Will It Be Impossible to Hold North Korea Liable For Abuses?

Will It Be Impossible to Hold North Korea Liable For Abuses

It could be next to impossible to hold North Korean officials liable for horrific human rights abuses detailed in a United Nations report released last month, diplomats and activists concede.

Countries that have friendly relations with North Korea will likely make it impossible to reach a global consensus on how to hold officials in the socialist country accountable for documented human rights abuses, diplomats and other sources told the Reuters news agency on Monday.

One such country, China, has already dismissed the February report. Chinese diplomat Chen Chuandong told the U.N. Human Rights Commission on Monday that the report should be considered invalid because North Korea refused to cooperate with U.N. investigators.

“The inability of the commission to get support and cooperation from the country concerned makes it impossible for the commission to carry out its mandate in an impartial, objective and effective manner,” Chen said according to Reuters.

But the commission’s chairman Michael Kirby refuted any idea that the report, which drew upon the testimony of hundreds of former North Korean government officials, political prisoners, citizens and other eyewitnesses, was flawed simply because the commission could not secure the cooperation of officials in Pyongyang.

“Their testimony is not only in these documents, but also on the Internet — but these were denied to the ordinary people of the Democratic People’s Republic of Korea. It should be asked why this regime forbade such access,” Kirby said, adding that the commission “did not ask anyone to blindly believe what [the report] said.”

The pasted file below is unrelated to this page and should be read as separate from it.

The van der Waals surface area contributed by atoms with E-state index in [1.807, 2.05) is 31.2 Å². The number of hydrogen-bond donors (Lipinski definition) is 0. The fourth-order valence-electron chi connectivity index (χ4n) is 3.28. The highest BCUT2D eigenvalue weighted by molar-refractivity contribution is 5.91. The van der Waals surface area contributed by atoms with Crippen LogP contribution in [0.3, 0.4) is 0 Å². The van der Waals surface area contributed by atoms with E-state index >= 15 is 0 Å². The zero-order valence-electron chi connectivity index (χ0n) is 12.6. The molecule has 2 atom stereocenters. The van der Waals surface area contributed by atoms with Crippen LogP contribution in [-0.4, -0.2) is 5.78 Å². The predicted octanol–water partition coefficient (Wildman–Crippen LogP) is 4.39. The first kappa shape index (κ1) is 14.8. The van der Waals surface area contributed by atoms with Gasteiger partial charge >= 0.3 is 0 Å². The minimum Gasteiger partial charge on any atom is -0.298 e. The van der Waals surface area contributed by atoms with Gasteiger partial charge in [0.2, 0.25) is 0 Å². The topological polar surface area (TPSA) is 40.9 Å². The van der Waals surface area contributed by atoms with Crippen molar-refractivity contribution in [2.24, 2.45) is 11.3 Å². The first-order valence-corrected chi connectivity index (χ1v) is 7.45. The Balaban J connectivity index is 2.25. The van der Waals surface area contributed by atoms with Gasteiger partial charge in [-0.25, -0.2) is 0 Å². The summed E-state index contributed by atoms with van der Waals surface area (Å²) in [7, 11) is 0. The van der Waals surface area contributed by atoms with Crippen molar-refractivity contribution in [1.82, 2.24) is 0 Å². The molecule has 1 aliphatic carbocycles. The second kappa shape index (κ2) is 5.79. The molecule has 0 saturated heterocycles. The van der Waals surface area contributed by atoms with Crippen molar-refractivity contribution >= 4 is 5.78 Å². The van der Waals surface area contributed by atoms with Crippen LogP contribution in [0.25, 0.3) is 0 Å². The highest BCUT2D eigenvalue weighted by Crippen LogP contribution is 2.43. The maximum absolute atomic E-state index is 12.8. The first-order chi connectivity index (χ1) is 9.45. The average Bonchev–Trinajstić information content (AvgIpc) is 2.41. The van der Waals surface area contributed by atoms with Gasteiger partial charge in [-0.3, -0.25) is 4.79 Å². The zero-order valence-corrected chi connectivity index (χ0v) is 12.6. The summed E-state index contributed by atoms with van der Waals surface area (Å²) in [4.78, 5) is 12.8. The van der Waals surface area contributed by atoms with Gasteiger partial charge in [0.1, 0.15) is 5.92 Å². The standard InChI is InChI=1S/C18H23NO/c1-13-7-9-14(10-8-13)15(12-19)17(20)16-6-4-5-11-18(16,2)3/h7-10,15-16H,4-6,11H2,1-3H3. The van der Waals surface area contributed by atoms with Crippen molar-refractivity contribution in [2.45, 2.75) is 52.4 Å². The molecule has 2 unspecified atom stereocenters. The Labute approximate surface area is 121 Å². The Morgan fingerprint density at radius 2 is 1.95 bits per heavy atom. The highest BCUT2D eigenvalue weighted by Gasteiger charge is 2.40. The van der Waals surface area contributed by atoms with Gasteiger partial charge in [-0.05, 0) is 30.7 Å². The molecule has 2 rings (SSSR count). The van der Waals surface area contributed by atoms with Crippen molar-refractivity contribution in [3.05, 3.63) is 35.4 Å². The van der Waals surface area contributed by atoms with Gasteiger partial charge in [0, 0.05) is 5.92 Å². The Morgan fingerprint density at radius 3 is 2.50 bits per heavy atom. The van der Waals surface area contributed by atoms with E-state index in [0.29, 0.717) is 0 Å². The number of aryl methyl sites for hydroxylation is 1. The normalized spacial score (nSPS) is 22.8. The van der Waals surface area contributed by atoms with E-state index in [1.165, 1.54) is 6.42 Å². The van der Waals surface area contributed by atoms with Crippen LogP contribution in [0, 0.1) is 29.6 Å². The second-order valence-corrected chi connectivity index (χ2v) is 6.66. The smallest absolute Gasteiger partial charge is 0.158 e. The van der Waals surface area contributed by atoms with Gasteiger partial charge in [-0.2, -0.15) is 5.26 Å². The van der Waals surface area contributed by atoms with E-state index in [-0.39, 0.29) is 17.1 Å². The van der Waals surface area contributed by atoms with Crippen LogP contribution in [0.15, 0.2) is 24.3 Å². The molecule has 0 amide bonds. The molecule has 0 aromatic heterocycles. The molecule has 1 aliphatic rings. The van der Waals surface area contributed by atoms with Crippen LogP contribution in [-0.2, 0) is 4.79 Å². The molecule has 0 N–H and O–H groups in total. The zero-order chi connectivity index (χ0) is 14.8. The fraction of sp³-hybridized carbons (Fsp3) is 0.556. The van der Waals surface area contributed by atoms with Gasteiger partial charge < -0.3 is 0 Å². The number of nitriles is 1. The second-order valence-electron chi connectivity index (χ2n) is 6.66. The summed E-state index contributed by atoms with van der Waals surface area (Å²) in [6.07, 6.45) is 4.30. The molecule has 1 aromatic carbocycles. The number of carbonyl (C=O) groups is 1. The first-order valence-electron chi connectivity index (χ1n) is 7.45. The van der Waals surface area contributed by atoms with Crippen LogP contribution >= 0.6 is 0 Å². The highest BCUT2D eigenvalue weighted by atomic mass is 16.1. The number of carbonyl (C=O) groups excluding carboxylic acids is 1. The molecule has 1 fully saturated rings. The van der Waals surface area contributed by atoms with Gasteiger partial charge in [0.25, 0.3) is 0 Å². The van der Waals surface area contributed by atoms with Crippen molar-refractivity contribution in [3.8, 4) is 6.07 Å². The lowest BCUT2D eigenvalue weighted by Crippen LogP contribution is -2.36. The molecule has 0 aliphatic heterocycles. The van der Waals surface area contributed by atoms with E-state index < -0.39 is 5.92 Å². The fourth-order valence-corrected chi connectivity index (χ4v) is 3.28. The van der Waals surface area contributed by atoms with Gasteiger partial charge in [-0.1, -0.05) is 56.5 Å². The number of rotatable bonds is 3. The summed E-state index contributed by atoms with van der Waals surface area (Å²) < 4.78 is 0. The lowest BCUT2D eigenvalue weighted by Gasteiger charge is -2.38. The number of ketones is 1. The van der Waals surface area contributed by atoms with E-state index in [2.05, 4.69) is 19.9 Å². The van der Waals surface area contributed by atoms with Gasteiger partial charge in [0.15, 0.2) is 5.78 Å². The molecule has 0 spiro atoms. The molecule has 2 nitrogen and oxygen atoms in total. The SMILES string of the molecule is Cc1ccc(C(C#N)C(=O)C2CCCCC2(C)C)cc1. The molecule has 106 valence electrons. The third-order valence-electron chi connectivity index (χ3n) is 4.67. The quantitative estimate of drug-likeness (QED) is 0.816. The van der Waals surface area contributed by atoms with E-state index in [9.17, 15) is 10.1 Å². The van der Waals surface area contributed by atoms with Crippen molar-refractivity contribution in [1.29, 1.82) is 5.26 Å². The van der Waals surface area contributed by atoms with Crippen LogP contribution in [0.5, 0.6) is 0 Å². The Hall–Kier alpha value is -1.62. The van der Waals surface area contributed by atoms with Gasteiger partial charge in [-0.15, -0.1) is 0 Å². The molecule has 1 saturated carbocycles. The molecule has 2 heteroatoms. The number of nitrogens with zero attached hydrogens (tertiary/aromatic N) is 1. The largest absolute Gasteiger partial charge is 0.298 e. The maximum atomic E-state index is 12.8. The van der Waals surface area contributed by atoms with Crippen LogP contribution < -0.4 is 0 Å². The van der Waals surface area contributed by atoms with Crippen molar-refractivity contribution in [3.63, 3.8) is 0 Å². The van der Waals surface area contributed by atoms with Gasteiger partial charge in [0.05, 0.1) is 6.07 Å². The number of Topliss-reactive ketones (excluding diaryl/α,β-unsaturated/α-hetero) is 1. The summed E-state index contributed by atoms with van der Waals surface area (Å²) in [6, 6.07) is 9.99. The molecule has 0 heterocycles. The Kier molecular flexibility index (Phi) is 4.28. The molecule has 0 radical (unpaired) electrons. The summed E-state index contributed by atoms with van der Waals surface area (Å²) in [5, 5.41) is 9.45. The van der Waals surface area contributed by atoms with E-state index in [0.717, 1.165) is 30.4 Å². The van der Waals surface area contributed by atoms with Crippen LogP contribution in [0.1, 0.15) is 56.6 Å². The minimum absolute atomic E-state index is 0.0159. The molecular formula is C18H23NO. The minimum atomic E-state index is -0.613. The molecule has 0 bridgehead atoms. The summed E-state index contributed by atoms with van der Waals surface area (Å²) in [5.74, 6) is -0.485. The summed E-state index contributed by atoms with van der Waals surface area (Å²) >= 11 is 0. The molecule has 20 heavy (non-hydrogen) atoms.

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The February report detailed how North Korean officials exert control over citizens by offering limited employment opportunities, restricting movement and withholding food. The most-damning portion of the report shed light on how officials enforce the country’s strict laws — citizens are routinely tortured by police in order to secure a confession, then sent to detention camps where inmates often serve a life sentence or die while incarcerated.

“The suffering and tears of the people of North Korea demand action,” Kirby said last month when the report was made public, saying human rights abuses by officials in Pyongyang were “strikingly similar” to those perpetrated by Nazi Germany.

Kirby urged then, and again on Monday, for diplomats to hold North Korea accountable for those crimes.

“Too many times, in this building, there are reports and no action,” Kirby said. “Well, this is a time for action. We can’t say we didn’t know. We now all do know.”

North Korea dismissed the report last month, saying it “aimed at sabotaging the socialist system by defaming the dignified images of [North Korea].”


Shortly after the report was released, an Australian missionary was detained in the country for allegedly possessing Christian literature — a crime under North Korean law. Police originally told John Short that he faced 15 years in prison for distributing religious pamphlets, but the country expelled him after holding him in captivity for two weeks.

North Korea’s state-owned news agency KCNA said Short confessed to his crime in a written apology, but Short denied this in reports that were published after his release.

An American citizen, Kenneth Bae, was detained by North Korean officials in 2012. Efforts to secure his release have failed so far.

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